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## Solving Linear Systems with constant coefficients

Suppose $$x_1,x_2,\ldots,x_n$$ are $$n$$ functions of $$t$$. Consider the following system of $$n$$ linear ODEs: $$$\overrightarrow{x}'=A(t)\overrightarrow{x}+\overrightarrow{g}(t), \;\;\;\;(51)$$$ where $$\overrightarrow{x}=[x_1,\; x_2,\cdots,\; x_n]^T$$.

Theorem. The linear system (51) has a solution $$\overrightarrow{x}=\overrightarrow{\phi}(t)$$ on an interval where $$A(t)$$ and $$\overrightarrow{g}(t)$$ are continuous. Now consider the corresponding homogeneous system: $$$\overrightarrow{x}'=A(t)\overrightarrow{x}. \;\;\;\;(52)$$$
Theorem. If $$\overrightarrow{x_1},\ldots,\overrightarrow{x_n}$$ are solutions of (52), then so is $\overrightarrow{x}=c_1\overrightarrow{x_1}+\cdots+c_n\overrightarrow{x_n},$ for all scalars $$c_1,\ldots,c_n$$. (Principle of superposition)

Theorem. $$\overrightarrow{x_1},\ldots,\overrightarrow{x_n}$$ are linearly independent solutions of (52) iff $W(\overrightarrow{x_1},\ldots,\overrightarrow{x_n})=\det[\overrightarrow{x_1},\ldots,\overrightarrow{x_n}]\neq 0$ for some (actually all) value of $$t$$.

Theorem. If $$\overrightarrow{x_1},\ldots,\overrightarrow{x_n}$$ are linearly independent solutions of (52), then any solution $$\overrightarrow{x}$$ of (52) is a linear combination of $$\overrightarrow{x_1},\ldots,\overrightarrow{x_n}$$, i.e., $\overrightarrow{x}=c_1\overrightarrow{x_1}+\cdots+c_n\overrightarrow{x_n},$ for some scalars $$c_1,\ldots,c_n$$.

Any $$n$$ linearly independent solutions of (52) are called fundamental solutions of (52) and $\overrightarrow{x}=c_1\overrightarrow{x_1}+\cdots+c_n\overrightarrow{x_n}$ is called the general solution of (52).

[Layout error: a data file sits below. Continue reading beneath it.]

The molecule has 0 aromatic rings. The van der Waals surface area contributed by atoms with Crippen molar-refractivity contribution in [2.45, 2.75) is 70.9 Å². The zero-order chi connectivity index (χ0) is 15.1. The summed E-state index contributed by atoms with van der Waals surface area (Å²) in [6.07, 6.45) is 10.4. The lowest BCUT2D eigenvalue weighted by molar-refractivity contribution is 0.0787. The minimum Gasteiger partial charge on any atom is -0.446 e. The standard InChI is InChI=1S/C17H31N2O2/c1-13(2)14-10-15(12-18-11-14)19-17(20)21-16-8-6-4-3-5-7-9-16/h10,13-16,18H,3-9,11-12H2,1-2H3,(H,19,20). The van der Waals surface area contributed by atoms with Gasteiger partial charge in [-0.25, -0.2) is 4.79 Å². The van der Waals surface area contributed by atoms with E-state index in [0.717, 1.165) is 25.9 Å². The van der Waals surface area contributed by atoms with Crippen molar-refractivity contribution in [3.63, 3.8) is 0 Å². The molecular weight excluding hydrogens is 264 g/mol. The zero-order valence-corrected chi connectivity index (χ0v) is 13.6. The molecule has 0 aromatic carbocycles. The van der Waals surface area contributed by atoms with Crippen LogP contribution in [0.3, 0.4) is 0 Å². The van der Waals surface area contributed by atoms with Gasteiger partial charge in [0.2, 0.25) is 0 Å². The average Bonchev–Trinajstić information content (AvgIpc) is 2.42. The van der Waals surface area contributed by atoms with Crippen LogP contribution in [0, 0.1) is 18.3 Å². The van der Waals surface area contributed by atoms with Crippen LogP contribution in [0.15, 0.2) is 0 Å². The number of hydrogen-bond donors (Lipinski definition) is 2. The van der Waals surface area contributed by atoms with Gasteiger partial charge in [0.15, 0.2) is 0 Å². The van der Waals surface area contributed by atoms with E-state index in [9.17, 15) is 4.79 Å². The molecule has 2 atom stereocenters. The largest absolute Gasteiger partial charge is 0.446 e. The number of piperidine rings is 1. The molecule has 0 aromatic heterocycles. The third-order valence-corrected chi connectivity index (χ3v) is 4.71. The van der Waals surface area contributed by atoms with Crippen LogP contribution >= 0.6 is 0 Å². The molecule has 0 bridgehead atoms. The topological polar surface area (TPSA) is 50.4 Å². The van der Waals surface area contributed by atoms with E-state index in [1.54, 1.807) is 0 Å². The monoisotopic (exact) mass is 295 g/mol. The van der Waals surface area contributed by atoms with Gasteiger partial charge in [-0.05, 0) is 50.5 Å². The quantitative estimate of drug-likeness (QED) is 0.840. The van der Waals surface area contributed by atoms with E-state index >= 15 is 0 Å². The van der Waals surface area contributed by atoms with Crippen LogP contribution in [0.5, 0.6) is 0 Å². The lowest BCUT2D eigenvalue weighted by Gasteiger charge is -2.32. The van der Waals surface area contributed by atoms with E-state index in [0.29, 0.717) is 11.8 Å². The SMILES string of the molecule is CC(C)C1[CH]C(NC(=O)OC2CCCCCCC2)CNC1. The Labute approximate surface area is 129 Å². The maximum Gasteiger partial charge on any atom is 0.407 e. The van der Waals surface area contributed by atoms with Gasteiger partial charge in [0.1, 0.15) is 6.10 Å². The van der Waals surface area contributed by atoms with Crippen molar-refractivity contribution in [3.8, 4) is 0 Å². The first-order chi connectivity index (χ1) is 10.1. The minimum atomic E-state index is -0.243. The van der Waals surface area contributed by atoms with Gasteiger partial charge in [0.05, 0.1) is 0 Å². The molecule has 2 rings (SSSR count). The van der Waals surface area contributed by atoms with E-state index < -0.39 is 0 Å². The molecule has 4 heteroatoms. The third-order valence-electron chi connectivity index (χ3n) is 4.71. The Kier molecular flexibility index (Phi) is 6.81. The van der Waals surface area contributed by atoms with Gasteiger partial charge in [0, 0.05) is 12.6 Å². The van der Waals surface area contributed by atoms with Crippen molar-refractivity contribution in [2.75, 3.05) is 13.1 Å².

How to solve (52) when entries of $$A$$ are constants?
Recall that $$x'=\lambda x$$ has the general solution $$x=ce^{\lambda t}$$. So a solution of (52) may have a similar form $$\overrightarrow{x}=e^{\lambda t}\overrightarrow{v}$$ for some constant vector $$\overrightarrow{v}$$. Let's verify that. \begin{align*} \overrightarrow{x}'=A\overrightarrow{x} &\implies \lambda e^{\lambda t}\overrightarrow{v}=Ae^{\lambda t}\overrightarrow{v}\\ &\implies \lambda \overrightarrow{v}=A\overrightarrow{v}\\ &\implies A\overrightarrow{v}=\lambda\overrightarrow{v}\\ &\implies \overrightarrow{v} \text{ is an eigenvector of $$A$$ corresponding to eigenvalue }\lambda.\\ \end{align*} Theorem. If $$\overrightarrow{v_1},\ldots,\overrightarrow{v_n}$$ are $$n$$ linearly independent eigenvectors of $$A$$ corresponding to eigenvalues $$\lambda_1,\ldots,\lambda_n$$ respectively, then $$e^{\lambda_1t}\overrightarrow{v_1},\ldots,e^{\lambda_nt}\overrightarrow{v_n}$$ are $$n$$ linearly independent solutions of $\overrightarrow{x}'=A\overrightarrow{x}$ and the general solution is $\overrightarrow{x}=c_1e^{\lambda_1t}\overrightarrow{v_1}+\cdots+c_ne^{\lambda_nt}\overrightarrow{v_n},$ for arbitrary scalars $$c_1,\ldots,c_n$$.